The president’s men (and few women) will also know that what happened to Tillerson could happen to them. That includes Mattis. That in turn means that when the time comes they will be all too happy to betray each other and the president himself. When the clouds finally gather around Macbeth, one of the discontented nobles observes: “Now minutely revolts upbraid his faith-breach; Those he commands move only in command, nothing in love.” Such a moment awaits Trump, though unlike Shakespeare’s Scottish king, who is at least self-aware, he is incapable of understanding that. No band of brothers this: rather a mixture of wary scoundrels, opportunists, and very rare patriots who know that there can be no trust amongst each other or towards their leader. This too is a danger for when some serious test comes.
As one looks at those in and out of government who have either excused or attempted to ignore the president’s conduct, one notes only one figure who has not merely stood up to the president but in some measure thwarted him. It is someone who, like them, has pleased the president but unlike them has failed to be intimidated or even, in large measure, silenced by him. Indeed, it is someone who, unlike Sean Spicer or Michael Flynn or even Stephen Bannon, has successfully monetized an intimate association with the president.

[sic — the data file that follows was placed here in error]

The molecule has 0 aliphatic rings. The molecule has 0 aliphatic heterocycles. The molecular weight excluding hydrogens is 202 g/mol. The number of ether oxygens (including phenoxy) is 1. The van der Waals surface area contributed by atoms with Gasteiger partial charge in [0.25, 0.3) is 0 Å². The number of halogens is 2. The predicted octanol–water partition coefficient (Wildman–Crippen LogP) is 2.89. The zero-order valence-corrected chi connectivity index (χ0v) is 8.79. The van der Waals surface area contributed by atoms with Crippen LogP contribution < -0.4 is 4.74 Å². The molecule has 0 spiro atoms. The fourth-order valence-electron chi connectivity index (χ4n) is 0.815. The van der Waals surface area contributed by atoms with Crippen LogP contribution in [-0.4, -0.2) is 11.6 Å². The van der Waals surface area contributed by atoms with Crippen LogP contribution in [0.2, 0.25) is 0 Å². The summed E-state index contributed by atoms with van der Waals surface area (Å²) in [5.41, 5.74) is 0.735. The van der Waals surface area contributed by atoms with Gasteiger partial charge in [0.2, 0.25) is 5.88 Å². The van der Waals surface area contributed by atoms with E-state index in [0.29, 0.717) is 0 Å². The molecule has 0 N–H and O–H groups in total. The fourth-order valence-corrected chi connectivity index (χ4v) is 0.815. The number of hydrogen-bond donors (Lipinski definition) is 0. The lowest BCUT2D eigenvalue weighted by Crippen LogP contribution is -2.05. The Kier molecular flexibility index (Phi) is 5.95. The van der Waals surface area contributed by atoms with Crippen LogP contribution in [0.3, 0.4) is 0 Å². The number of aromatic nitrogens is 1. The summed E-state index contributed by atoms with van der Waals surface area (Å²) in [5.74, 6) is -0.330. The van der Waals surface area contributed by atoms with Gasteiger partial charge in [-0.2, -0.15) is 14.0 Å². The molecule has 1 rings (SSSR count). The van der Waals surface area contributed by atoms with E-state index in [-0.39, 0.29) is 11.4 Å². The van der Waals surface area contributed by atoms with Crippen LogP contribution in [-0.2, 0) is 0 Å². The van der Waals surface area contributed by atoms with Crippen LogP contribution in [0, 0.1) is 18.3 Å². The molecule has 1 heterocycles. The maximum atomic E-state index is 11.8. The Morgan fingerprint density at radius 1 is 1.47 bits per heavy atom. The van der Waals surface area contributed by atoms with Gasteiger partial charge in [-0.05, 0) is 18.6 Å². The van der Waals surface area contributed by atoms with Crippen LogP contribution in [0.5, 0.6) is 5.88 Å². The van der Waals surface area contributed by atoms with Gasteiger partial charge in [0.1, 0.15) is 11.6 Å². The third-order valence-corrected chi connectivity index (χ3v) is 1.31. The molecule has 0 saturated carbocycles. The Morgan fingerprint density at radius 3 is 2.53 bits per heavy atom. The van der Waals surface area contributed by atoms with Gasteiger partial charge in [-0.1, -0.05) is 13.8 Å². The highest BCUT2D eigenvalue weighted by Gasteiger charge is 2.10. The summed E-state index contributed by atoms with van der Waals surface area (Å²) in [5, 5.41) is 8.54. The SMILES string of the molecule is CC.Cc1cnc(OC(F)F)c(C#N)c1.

That is, of course, the pornographic actress and director Stormy Daniels. She has demonstrated a sense of humor, shrewd judgment, and toughness. She has used the president’s own formidable skills at playing the lowest end of the television market against him. She has not been steamrollered by Trump’s flunkies. It is a sad day for the country, however, when that sorry array of Republican elders, senior officials, hypocritical preachers, and compromised intellectuals demonstrate that they lack the gumption, or indeed the self-respect, of a trollop.